Tidying up your patchers
Nov 3, 2006 at 1:43pm
Tidying up your patchers
does anyone have any bits of help for tidying up your patchers and making them a little more user friendly. or is it just a matter of hiding objects on lock, using send/receives and sub patchers and a bit of elbow grease?
Also any help with the more graphical side of max will be helpful too. how do i make my patchers look pretty?
Nov 3, 2006 at 3:08pm
I’ve been taking lessons at harvestworks and was surprised to find
For me, as a conceptual person, the most important thing is that when
Tim Place said he never trusted pvar once. He’s certainly more
below is a typical matt patch. it doesn’t do anything as its part of
#P window setfont “Sans Serif” 9.;
Nov 3, 2006 at 3:47pm
1) as soon as 5 or more objects perform one task together, encapsulate them.
2) do all naming according to java naming conventions (sends/receives: ‘lfoSpeed’, subpatchers: ‘calcAvarage’, abstractions: ‘FreqModulationControl’)
3) subpatchers should all have the right-to-left output sequence (if the outlets are related) and the left-most inlet triggers output.
4) if you make an abstraction, make sure it does what its name suggests, also in situations you didn’t anticipate.
5) if there are a lot of cables that have a similar and obvious task, color them gray.
6) get rid of the happy feeling the ooh’s and aah’s give you when other people stand behind your laptop and admire the obvious complexity (max spaghetti) of your software. A patch with only 5 subpatchers looks much less difficult to ‘the crowd’ (but much better to me if that helps ;)
If you want to make a good interface you have the problem of at least sends and receives standing in your way. I would love the reaktor-approach, where interface objects create their interface part in a different window. Btw the rest of reaktor is bad, don’t use it.
I begin to see max more and more as an object-oriented programming language, but in that aspect it misses some basic functionality, most importantly (as I see it now, may change tomorrow) a real variable that incorporates the concept of ‘scope’.
Nov 5, 2006 at 7:02am
Dave Mcwayne wrote:
Yes it is…
But best is a good design in the beginning. For example you can use the
tidying up is just “just a matter of hiding objects on lock, using
Nov 5, 2006 at 10:01am
Quote: keithmanlove wrote on Fri, 03 November 2006 08:54
> It seems boring and more trouble than it’s
thats true, the more you rebuild stuff the more you
Nov 6, 2006 at 7:13pm
Not to mention the use of colorized objects and patch cords… though it may seem like extra work, it really helps in the long run. Keeping to perhaps the first 3 or 4 standard Max colors for all your groups of objects — like “color 3 for storage stuff”, “color 4 for interactive stuff”, “color 5 for mtr recordings”, etc. That way users (or yourself) can choose new color sets if they want a different look, and the objects will respond accordingly. (For that matter, bgcolor and a swatch with saturation bar is a must for every patch… except bpatcher where you need a panel for this.)
I rarely use send and receive personally, but when I do, I try to always use the #1 arguments in there. I mean, heck, if you have a great patch that does something cool (like act as a synth with some cool effects), it only takes a bit of time to make 16 iterations of it, each on their own MIDI channel, etc… etc… so you obviously don’t want to deal with renaming those send and receive objects. Only the global messages are fair game for non-argumented sends/receives (like key events that can then be filtered).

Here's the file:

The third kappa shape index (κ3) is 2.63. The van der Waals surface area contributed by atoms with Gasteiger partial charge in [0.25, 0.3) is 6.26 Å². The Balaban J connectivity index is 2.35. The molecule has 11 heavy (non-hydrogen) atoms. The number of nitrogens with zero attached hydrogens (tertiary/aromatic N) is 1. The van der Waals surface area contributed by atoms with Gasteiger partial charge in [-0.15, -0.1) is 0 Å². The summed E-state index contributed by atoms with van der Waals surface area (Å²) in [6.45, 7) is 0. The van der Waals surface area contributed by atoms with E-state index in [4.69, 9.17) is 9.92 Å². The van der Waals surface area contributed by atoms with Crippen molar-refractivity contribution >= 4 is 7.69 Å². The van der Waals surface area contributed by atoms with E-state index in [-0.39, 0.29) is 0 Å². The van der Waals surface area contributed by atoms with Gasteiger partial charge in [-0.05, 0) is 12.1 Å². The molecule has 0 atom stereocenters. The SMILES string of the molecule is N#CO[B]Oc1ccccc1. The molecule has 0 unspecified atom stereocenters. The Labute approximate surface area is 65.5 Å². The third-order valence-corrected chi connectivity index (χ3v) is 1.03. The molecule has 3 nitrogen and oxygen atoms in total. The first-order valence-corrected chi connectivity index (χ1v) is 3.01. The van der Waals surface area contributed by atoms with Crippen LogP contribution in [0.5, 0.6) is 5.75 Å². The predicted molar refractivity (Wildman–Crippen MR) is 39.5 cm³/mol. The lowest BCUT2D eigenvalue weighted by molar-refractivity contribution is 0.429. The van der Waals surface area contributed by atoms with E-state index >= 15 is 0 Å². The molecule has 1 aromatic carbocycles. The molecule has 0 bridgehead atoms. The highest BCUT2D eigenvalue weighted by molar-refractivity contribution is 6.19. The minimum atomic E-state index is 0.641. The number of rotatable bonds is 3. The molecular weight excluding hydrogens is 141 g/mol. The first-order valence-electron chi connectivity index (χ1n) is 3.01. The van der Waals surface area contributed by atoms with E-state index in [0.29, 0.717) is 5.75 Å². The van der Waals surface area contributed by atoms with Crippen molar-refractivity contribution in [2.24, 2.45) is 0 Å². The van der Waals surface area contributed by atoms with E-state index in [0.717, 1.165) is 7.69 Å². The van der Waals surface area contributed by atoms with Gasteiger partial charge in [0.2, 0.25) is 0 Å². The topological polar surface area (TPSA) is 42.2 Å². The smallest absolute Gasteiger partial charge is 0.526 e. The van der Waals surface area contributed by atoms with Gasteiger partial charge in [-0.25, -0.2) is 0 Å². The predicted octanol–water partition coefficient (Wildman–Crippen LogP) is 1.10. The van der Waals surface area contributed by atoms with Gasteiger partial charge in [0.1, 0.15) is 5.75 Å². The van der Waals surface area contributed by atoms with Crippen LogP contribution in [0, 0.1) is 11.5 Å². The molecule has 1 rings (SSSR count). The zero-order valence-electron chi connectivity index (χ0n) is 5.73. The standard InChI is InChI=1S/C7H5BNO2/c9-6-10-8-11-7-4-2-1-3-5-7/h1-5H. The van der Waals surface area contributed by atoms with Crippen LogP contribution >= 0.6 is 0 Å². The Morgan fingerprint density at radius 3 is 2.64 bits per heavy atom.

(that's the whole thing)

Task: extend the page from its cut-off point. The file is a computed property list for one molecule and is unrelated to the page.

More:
Nov 8, 2006 at 9:53am
Use align. I’m left handed and have it remapped via macro to control + home. Also use fix width.
Nov 8, 2006 at 9:53am
oh and the max toolbox for UI stuff or whatever really. keys x and y are all you need.
Nov 9, 2006 at 4:30pm
Quote: seejayjames wrote on Mon, 06 November 2006 20:13
> I rarely use send and receive personally, but when I do, I try to always use the #1 arguments in there.
Hey seejayjames, I do stuff like this too, a lot. I’m interested in the way you do it. Would it be possible for you to post an example of this that illustrates the idea?
Nov 11, 2006 at 11:06pm
Hey Mattijs, thanks for the interest. I put together a patch that shows some of how I use the arguments. I’m sure you’ve probably got all this figured out by now, but maybe there’s some elements that will give you ideas. I commented it pretty fully because I’m going to use it in a tutorial for a Max class I’m assisting in.
When I took the Max class originally we didn’t get to arguments that early, and we didn’t really *cover* them in the depth they needed … too bad, it’s one of the most powerful features of Max, I think. Being able to use patches as objects, with as many iterations as you want, is amazingly flexible, not to mention the use of bpatcher with all these concepts.
Hope there’s something there of interest, whether specifically related to the arguments or not. Enjoy!
Nov 12, 2006 at 12:45am
Thanks a lot for sharing! I see we’re on the same track when it comes to using patchers as objects without having to bother about stuff that’s inside.
I used to utilize the same system as you display in your patch. This idea evolved and lately I have been working on a more general way to make multiple instances of the same patch without having to rename sends and receives. I call it the ‘var’ system since it incorporates the idea of a variable with a clearly defined scope.
Here is a link to the current version (it’s not finished yet). Maybe I should add some comments but you’ll probably get the idea. Adjust the numboxes and note how the two instances are completely similar and still not interfering, without using arguments.
Let’s have some cross-inspiration ;)
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